Kids mature. Even special needs kids mature. If E was in absolutely no therapy of any kind, she would still improve somewhat from year to year because of maturity. She would definitely not catch up and close the gap but she would not act like a four year old forever. We’ve got to be careful as parents to not mistake some sort of magic potion for maturity. Now I’m not saying Nutriiveda and fish oils are bad but they are not the magic potion to cure your child with Apraxia. Will your child make progress on them? Certainly if your child is also receiving intensive, appropriate speech therapy. Would your child have made the same progress without them? Probably. There’s no way to know for sure but there are no studies showing that these treatments help CAS. There are studies, although not enough, that show that intensive, appropriate speech therapy helps kids with CAS. If you are limited on funds, PLEASE spend the money on speech therapy and not some magic potion.
E also had another big moment this week. She wore tights and ballet shoes to her dance lesson on Monday. If you remember, she took the first lesson in bare feet and then we moved onto ballet shoes. E doesn’t do tights but now she does. Why? Maturity and a little bit of peer pressure.
|May 14, 2011||Posted by Laura under Treatment|
My girls wanted to watch a video today. As I was searching through our DVD collection to find one they wanted, I came upon the MeMoves DVD. Bought it for E a few months ago but she wasn’t interested in it. Ironically S loved it but she wasn’t the one it promised to help.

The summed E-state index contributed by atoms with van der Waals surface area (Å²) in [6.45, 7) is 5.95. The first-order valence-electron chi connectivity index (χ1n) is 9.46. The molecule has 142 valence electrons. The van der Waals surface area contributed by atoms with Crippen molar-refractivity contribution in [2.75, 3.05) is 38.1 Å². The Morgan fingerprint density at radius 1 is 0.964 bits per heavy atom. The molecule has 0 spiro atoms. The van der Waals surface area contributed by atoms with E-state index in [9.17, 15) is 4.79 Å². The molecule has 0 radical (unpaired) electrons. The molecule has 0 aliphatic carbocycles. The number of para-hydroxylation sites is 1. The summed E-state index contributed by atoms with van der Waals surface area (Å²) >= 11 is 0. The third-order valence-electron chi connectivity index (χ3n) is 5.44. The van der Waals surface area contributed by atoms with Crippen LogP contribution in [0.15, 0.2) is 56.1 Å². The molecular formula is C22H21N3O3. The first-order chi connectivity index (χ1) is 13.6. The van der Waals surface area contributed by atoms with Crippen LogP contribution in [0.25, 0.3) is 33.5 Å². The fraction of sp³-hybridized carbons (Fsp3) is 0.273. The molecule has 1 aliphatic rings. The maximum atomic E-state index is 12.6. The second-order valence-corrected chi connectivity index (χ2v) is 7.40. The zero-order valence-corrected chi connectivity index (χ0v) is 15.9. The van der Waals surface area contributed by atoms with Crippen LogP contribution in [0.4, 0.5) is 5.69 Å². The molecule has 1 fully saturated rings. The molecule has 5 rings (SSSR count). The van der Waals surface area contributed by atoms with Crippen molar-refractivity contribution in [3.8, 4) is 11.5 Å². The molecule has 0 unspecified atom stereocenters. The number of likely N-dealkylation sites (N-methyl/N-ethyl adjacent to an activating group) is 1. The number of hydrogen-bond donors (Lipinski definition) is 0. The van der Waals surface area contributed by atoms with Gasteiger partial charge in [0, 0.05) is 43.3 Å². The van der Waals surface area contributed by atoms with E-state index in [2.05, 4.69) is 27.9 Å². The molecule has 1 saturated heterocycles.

This started me thinking about the money I’ve spent on the DVDs, fish oil, Nutriiveda, and a weighted blanket among many others. All of these things were touted to help my child. I researched them, read stories from parents that swore by them, and purchased them only to find out they didn’t work for us. Luckily, I’m very careful about what I purchase, but I still have probably spent $500 on promised panaceas. (The $300 of Nutriiveda did not help my bottom line.)
Rather than mad, it just makes me sad – not that they didn’t work for E but that I got suckered in to believing they would really help her. Parent of special needs children can be an easily influenced group. It’s not that we’re naive; in fact, we are probably far more informed than the average person. It is just that a person so close to us, our child, is in such desperate need. We would do anything to help them. We can be taken advantage of and we need to be vigilant about the decisions we make about products marketed to us.
I believe there truly is no panacea. This road is a marathon and not a sprint. The only tried and true thing that has helped E is appropriate speech therapy. It’s not quick and at times it is agonizingly slow but it is continuing to help. She’s getting better, little by little, day by day.
That said, if I had it to do over again, I would still probably purchase everything I did to at least give it a shot. Well, except maybe for all that Nutriiveda. One canister really would have been enough to try it.